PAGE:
Against Russia and China, Has the MQ-9 Reaper Drone Met Its Match?

The future of the Air Force’s medium-altitude MQ-9 Reaper drone continues to generate substantial debate as to how it can best support the United States in a changing threat environment.

The future of the Air Force’s medium-altitude MQ-9 Reaper drone continues to generate substantial debate as to how it can best support the United States in a changing threat environment.

The thrust of the debate concerns the platform’s survivability: namely, is the larger, non-stealthy Reaper viable enough to remain effective in the kinds of high-end, contested environments where U.S. adversaries possess advanced air defenses and long-range sensors?

Undoubtedly, the Reaper has performed spectacularly and in an impactful way for many years, particularly when it comes to counterinsurgency and counterterrorism missions. For years, the Hellfire-armed Reaper drone has been effective in killing terrorists with precision strikes and maintaining that crucial intelligence, surveillance, and reconnaissance (ISR) “persistent stare” above high threat areas.

Addressing members of Congress during a House Appropriations Subcommittee on Defense budget hearing, Chief of Staff of the Air Force Gen. Charles Brown spoke about having the right mix of capabilities as it relates to maintaining and upgrading the current fleet and keeping pace with new threats. Brown was clear that the Reaper will remain part of the U.S. inventory, explaining that there will still be a critical role for the Reaper to play in permissive environments.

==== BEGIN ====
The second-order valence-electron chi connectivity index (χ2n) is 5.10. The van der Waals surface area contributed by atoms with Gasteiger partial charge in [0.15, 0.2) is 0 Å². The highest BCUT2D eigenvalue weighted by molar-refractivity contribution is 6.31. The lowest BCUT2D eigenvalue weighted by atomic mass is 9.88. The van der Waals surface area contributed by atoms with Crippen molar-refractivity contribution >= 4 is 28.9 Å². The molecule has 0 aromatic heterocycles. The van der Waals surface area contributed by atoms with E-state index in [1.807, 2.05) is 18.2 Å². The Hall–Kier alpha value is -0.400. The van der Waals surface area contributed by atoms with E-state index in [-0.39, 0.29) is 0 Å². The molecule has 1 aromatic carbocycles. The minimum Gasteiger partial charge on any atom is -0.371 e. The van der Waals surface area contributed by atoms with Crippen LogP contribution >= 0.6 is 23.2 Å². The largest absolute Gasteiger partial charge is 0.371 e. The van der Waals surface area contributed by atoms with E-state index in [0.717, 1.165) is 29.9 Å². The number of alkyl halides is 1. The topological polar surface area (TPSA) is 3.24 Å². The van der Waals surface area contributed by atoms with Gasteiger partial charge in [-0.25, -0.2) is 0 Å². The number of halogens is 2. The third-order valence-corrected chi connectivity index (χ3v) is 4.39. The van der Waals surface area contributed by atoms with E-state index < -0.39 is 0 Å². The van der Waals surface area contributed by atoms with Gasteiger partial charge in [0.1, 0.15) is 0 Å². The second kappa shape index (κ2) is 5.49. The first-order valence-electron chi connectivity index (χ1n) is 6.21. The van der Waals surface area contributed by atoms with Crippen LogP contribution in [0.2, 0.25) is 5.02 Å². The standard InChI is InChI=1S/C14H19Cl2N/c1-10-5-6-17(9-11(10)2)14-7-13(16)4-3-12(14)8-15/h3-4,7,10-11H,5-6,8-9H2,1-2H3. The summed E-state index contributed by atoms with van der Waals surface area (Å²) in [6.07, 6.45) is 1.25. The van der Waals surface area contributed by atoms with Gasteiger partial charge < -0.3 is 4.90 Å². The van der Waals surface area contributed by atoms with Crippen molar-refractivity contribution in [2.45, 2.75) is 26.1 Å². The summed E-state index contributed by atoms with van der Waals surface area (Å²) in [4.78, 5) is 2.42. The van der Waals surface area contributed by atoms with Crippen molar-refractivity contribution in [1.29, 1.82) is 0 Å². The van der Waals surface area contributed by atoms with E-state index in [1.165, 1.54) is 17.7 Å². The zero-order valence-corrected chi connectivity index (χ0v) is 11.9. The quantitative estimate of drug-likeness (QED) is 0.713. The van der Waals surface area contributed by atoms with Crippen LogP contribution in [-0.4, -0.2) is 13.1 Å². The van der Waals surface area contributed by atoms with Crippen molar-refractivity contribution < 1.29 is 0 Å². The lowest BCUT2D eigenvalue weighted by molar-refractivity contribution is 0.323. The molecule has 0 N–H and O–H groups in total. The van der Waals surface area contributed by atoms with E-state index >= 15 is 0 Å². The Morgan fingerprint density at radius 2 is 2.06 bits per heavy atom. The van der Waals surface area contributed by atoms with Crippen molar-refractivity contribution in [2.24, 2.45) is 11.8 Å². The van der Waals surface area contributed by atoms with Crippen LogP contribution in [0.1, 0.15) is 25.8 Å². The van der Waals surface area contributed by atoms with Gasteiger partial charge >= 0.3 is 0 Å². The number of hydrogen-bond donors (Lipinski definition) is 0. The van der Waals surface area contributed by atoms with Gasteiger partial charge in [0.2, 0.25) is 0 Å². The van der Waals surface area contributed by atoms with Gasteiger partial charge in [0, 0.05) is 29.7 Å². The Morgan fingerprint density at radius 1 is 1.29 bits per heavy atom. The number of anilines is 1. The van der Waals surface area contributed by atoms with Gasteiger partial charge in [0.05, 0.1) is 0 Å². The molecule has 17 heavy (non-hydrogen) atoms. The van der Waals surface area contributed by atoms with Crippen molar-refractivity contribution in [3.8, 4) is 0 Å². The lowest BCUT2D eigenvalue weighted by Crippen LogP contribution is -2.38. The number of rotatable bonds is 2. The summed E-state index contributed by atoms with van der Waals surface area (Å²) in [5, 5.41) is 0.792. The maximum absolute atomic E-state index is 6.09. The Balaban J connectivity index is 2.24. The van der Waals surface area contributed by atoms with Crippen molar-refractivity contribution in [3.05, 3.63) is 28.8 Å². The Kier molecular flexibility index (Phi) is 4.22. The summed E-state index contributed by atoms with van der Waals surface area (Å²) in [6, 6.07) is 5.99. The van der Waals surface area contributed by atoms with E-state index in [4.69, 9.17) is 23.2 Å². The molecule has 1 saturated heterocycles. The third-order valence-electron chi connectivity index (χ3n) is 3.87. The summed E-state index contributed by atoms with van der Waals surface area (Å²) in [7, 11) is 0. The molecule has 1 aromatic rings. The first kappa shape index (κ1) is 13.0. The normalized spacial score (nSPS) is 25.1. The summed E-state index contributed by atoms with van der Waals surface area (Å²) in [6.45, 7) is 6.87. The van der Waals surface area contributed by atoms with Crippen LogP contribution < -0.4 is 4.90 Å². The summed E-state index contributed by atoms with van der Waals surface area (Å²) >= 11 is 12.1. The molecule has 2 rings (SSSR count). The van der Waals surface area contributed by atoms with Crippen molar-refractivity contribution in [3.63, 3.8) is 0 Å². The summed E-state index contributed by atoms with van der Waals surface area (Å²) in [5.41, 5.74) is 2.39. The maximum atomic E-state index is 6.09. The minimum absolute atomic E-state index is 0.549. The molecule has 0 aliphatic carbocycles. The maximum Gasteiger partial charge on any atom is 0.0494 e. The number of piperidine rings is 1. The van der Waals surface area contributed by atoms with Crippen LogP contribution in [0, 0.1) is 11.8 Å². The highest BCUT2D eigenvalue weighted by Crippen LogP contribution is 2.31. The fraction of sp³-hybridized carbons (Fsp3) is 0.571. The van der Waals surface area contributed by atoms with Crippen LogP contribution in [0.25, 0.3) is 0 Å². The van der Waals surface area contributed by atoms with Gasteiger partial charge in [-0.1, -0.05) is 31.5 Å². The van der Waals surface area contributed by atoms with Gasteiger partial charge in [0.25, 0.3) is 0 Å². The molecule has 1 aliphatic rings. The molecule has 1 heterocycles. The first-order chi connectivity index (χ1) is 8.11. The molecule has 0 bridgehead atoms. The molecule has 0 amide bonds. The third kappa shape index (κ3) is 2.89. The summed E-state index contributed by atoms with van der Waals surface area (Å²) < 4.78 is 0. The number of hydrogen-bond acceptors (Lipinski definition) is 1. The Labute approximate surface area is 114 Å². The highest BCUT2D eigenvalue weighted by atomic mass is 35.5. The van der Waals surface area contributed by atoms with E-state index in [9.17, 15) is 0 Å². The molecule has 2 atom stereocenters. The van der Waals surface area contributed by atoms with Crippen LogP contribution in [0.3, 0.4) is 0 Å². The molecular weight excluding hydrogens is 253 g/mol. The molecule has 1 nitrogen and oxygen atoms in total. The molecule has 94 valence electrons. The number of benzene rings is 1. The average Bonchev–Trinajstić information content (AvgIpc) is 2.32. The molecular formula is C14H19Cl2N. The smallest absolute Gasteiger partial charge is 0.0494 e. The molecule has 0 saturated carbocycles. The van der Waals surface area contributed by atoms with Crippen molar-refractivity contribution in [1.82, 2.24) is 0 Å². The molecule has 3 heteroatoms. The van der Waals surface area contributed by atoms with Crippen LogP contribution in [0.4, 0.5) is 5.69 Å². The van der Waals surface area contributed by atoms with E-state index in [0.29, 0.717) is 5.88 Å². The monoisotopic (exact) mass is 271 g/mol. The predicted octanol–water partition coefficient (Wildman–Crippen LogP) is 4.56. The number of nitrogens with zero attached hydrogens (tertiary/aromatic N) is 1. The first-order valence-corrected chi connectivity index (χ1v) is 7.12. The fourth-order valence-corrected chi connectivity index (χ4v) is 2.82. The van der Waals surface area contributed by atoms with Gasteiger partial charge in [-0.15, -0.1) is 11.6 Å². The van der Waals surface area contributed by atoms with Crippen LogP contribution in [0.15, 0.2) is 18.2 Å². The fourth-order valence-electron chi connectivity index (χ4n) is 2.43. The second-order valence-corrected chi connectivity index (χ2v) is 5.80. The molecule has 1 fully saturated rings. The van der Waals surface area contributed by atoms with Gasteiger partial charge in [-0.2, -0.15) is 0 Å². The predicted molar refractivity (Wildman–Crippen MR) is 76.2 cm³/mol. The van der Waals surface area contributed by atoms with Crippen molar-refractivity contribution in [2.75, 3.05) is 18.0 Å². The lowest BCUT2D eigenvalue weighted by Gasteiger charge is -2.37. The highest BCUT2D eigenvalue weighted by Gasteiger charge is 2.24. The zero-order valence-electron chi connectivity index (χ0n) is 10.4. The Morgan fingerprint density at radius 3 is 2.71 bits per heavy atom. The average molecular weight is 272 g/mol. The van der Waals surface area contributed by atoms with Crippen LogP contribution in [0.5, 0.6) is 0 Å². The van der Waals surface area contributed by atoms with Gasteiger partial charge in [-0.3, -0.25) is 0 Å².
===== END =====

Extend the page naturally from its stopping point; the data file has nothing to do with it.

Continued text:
“The threat in the Middle East has been permissive, yet we will still need technology for less permissive environments,” Brown told lawmakers.

At the same time, some lawmakers expressed concern that the Air Force has been cutting its budget for the Reapers too early, effectively compromising a key capability for the force. “Africa is permissive, South America is permissive, and most of the world is permissive,” Rep. Ken Calvert (R-CA), ranking member of the House Appropriations Subcommittee on Defense, told senior Air Force leaders.

Brown and Kendall were clear that, at the moment, U.S. combatant commanders had enough Reapers to meet their mission requirements and that the capability will remain in the force. Yet senior service leaders also made clear that weapons developers need to continue to prioritize new, more-survivable ISR platforms and technologies sufficient to operate successfully in “contested” environments (such as the Pacific or Eastern Europe where Russian and Chinese air defenses make the Reaper more vulnerable).

Of course, the Air Force has been working to maintain the Reaper’s effectiveness, by, for example, integrating a universal weapons interface to expand its arsenal and attack capabilities. Modern Reapers can now fire the AIM-9X Sidewinder air-to-air missile as well as the AGM-114 Hellfire, 500-pound laser-guided GBU-12 Paveway II, and even GPS-guided air-dropped bombs such as the GBU-38. This clearly expands its mission envelope and the kinds of warfare scenarios in which it might be effective.

Also, last year, General Jeffrey Harrigian, commander of U.S. Air Forces in Europe, explained that there were tactical adjustments which could be made to improve the Reaper’s survivability, such as by flying “less predictable” flight paths. Also, fast-advancing sensor technology in the realm of sensor ranges and image fidelity might enable the Reaper to successfully conduct ISR missions in high-threat areas at higher and, therefore, much safer altitudes.

Nonetheless, over time, the Air Force is right to prioritize smaller, stealthier, and better-networked ISR technologies to ensure crucial missions can continue in extremely high-threat, contested environments. The Reaper’s time is likely numbered.

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